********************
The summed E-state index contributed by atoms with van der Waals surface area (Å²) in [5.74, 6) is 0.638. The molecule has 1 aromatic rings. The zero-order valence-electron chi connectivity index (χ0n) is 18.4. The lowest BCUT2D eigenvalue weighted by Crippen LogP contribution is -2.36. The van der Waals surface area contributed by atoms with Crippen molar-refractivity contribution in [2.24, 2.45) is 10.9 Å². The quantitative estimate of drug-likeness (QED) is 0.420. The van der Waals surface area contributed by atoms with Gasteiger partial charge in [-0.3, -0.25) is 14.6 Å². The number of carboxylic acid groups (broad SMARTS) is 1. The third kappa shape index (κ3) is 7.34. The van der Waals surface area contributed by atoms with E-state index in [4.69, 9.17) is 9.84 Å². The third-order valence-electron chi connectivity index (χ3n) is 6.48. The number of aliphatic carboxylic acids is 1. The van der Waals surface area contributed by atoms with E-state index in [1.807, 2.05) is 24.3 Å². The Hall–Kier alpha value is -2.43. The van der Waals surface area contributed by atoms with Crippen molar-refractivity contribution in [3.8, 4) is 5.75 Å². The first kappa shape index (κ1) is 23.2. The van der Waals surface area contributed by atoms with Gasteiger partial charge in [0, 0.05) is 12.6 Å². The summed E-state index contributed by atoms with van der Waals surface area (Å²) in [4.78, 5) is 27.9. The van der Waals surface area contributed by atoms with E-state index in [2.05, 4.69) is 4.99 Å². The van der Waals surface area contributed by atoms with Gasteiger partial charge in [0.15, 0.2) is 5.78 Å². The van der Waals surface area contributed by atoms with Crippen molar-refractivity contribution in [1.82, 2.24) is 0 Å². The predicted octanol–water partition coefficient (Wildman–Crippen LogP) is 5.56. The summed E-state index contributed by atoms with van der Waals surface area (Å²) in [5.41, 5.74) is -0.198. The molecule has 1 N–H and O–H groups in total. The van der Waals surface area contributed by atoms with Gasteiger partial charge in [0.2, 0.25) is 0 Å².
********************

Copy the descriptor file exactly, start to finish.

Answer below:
The summed E-state index contributed by atoms with van der Waals surface area (Å²) in [5.74, 6) is 0.638. The molecule has 1 aromatic rings. The zero-order valence-electron chi connectivity index (χ0n) is 18.4. The lowest BCUT2D eigenvalue weighted by Crippen LogP contribution is -2.36. The van der Waals surface area contributed by atoms with Crippen molar-refractivity contribution in [2.24, 2.45) is 10.9 Å². The quantitative estimate of drug-likeness (QED) is 0.420. The van der Waals surface area contributed by atoms with Gasteiger partial charge in [-0.3, -0.25) is 14.6 Å². The number of carboxylic acid groups (broad SMARTS) is 1. The third kappa shape index (κ3) is 7.34. The van der Waals surface area contributed by atoms with E-state index in [4.69, 9.17) is 9.84 Å². The third-order valence-electron chi connectivity index (χ3n) is 6.48. The number of aliphatic carboxylic acids is 1. The van der Waals surface area contributed by atoms with E-state index in [1.807, 2.05) is 24.3 Å². The Hall–Kier alpha value is -2.43. The van der Waals surface area contributed by atoms with Crippen molar-refractivity contribution in [3.8, 4) is 5.75 Å². The first kappa shape index (κ1) is 23.2. The van der Waals surface area contributed by atoms with Gasteiger partial charge in [0, 0.05) is 12.6 Å². The summed E-state index contributed by atoms with van der Waals surface area (Å²) in [4.78, 5) is 27.9. The van der Waals surface area contributed by atoms with E-state index in [2.05, 4.69) is 4.99 Å². The van der Waals surface area contributed by atoms with Gasteiger partial charge in [0.15, 0.2) is 5.78 Å². The van der Waals surface area contributed by atoms with Crippen molar-refractivity contribution in [1.82, 2.24) is 0 Å². The predicted octanol–water partition coefficient (Wildman–Crippen LogP) is 5.56. The summed E-state index contributed by atoms with van der Waals surface area (Å²) in [5.41, 5.74) is -0.198. The molecule has 1 N–H and O–H groups in total. The van der Waals surface area contributed by atoms with Gasteiger partial charge in [0.2, 0.25) is 0 Å².